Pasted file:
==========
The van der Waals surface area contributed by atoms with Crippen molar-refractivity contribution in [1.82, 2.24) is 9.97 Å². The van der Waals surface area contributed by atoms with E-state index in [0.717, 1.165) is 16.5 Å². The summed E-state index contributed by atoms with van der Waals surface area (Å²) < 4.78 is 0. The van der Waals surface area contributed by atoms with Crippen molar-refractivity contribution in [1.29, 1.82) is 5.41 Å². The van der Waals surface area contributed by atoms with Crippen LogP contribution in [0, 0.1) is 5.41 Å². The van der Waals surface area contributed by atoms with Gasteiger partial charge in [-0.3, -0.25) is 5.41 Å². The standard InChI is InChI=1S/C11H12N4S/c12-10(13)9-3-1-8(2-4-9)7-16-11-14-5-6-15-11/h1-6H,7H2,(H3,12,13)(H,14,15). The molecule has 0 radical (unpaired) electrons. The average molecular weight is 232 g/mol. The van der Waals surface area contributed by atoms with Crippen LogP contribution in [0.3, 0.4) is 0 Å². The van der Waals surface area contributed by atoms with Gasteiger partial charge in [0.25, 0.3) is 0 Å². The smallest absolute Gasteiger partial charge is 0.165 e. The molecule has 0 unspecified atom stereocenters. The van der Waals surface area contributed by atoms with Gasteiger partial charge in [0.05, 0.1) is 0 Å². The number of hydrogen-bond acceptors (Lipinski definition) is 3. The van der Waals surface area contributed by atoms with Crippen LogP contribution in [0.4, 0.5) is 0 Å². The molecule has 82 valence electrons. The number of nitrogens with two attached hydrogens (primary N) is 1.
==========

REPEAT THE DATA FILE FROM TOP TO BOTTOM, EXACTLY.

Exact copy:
The van der Waals surface area contributed by atoms with Crippen molar-refractivity contribution in [1.82, 2.24) is 9.97 Å². The van der Waals surface area contributed by atoms with E-state index in [0.717, 1.165) is 16.5 Å². The summed E-state index contributed by atoms with van der Waals surface area (Å²) < 4.78 is 0. The van der Waals surface area contributed by atoms with Crippen molar-refractivity contribution in [1.29, 1.82) is 5.41 Å². The van der Waals surface area contributed by atoms with Crippen LogP contribution in [0, 0.1) is 5.41 Å². The van der Waals surface area contributed by atoms with Gasteiger partial charge in [-0.3, -0.25) is 5.41 Å². The standard InChI is InChI=1S/C11H12N4S/c12-10(13)9-3-1-8(2-4-9)7-16-11-14-5-6-15-11/h1-6H,7H2,(H3,12,13)(H,14,15). The molecule has 0 radical (unpaired) electrons. The average molecular weight is 232 g/mol. The van der Waals surface area contributed by atoms with Crippen LogP contribution in [0.3, 0.4) is 0 Å². The van der Waals surface area contributed by atoms with Gasteiger partial charge in [0.25, 0.3) is 0 Å². The smallest absolute Gasteiger partial charge is 0.165 e. The molecule has 0 unspecified atom stereocenters. The van der Waals surface area contributed by atoms with Gasteiger partial charge in [0.05, 0.1) is 0 Å². The number of hydrogen-bond acceptors (Lipinski definition) is 3. The van der Waals surface area contributed by atoms with Crippen LogP contribution in [0.4, 0.5) is 0 Å². The molecule has 82 valence electrons. The number of nitrogens with two attached hydrogens (primary N) is 1.